Kindergarteners Help Grow a Wild Brooklyn
My class, as well as 11 other NWF Eco-Schools, has not only been learning about monarch butterflies and other pollinators, but also growing native plants as part of the NYC Eco-Schools’ Growing a Wild Brooklyn and Queens habitat restoration program. The milkweed, along with other pollinator-friendly plants that we are growing in our classroom, is destined for a pollinator garden at Jamaica Bay Wildlife Refuge in Queens.
But it’s not just the pollinators who are benefiting. My 19 kindergarteners, with their boundless energy, enthusiasm and curiosity, are too. Our project has brought them out into the fresh air to a natural parkland with views of New York City among its bat houses and osprey nests. It has allowed them to get their hands dirty and think about how they can help nature. And, it has given me countless of extension ideas. We have traced monarch butterflies’ migratory paths from the Northeast to the fir tree forests in Mexico on Google Earth and we have created faux stain glass butterflies for our classroom windows. Of course, we have read lots of books. When it came time for them to write their own non-fiction books, many of my students turned to a topic they knew a lot about — butterflies.
My kindergarteners have had the opportunity to do a lot of science. When Michelle and Michael visited us in March, they had the children examine different types of seeds. Then they taught them how to scarify the seeds, which is to rub the seeds with sandpaper in order to make germination easier. We watched as Michael scattered them into a tray to plant them. Over the weeks, we have cared for them and watched them sprout.
Michelle and Michael also brought us a tray of primrose seedlings. We had picked primrose seeds when we visited Jamaica Bay in October, so, it was very exciting for the class to see the little plants shooting up. The primrose and the milkweed were set under grow lights, which were given to us as part of the “Wild” program.
Our grow lights have a prominent location in our room – in the back right next to the children’s closet. The children check on the plants as soon as they enter the room in the morning, and of course, throughout the day. They notice and report every change — when the plants have seemingly shot up overnight or whether a plant’s yellowed leaves is an ominous sign.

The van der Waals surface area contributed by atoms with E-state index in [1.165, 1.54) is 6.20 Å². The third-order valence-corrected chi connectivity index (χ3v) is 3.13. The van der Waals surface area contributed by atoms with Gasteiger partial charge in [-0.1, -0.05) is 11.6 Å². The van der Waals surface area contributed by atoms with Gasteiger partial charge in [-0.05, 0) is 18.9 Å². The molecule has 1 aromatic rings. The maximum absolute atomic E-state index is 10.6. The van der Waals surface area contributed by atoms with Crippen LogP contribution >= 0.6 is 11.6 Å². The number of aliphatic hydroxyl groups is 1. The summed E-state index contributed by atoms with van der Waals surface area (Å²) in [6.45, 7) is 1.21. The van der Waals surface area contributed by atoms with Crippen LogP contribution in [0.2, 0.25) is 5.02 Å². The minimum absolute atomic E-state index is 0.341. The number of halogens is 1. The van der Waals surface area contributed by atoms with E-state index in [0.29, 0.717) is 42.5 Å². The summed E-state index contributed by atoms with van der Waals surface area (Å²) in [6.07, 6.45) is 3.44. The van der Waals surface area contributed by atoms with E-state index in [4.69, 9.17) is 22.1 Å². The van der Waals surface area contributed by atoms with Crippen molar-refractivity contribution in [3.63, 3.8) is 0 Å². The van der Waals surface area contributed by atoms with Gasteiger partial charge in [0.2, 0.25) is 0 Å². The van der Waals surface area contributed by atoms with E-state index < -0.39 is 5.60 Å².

“We are little gardeners, right, Mrs. Campanie?” one of my students has said to me a couple of times. “Yes,” I tell her, and she smiles broadly. Her queries showed me that in addition to the environmental and educational benefits, our pollinator project is bringing happiness to the little gardeners in the room.
You, too, can create your own pollinator project by planting native species in your gardens, schools, and community spaces. Learn how to garden for wildlife to help reestablish pollinator populations such as the monarch butterflies.
Join NWF in becoming a Butterfly Hero today and NWF will send you a free native milkweed kit to help you get your wildlife garden started!
The Growing a Wild Brooklyn and Queens program is a partnership between the National Park Service/Gateway National Recreation Area, National Wildlife Federation NYC Eco-Schools, Greenbelt Native Plant Center, the NYC Department of Education, the Student Conservation Association, the Community Greenways Collaborative, Brooklyn College and local seniors.
About the Author: Mina Campanie is a kindergarten teacher at P.S. 197, The Kings Highway Academy in Brooklyn, NY. She sees many similarities between caring for her seedlings at home and nurturing the kindergarteners at school. This is her fourth year of teaching.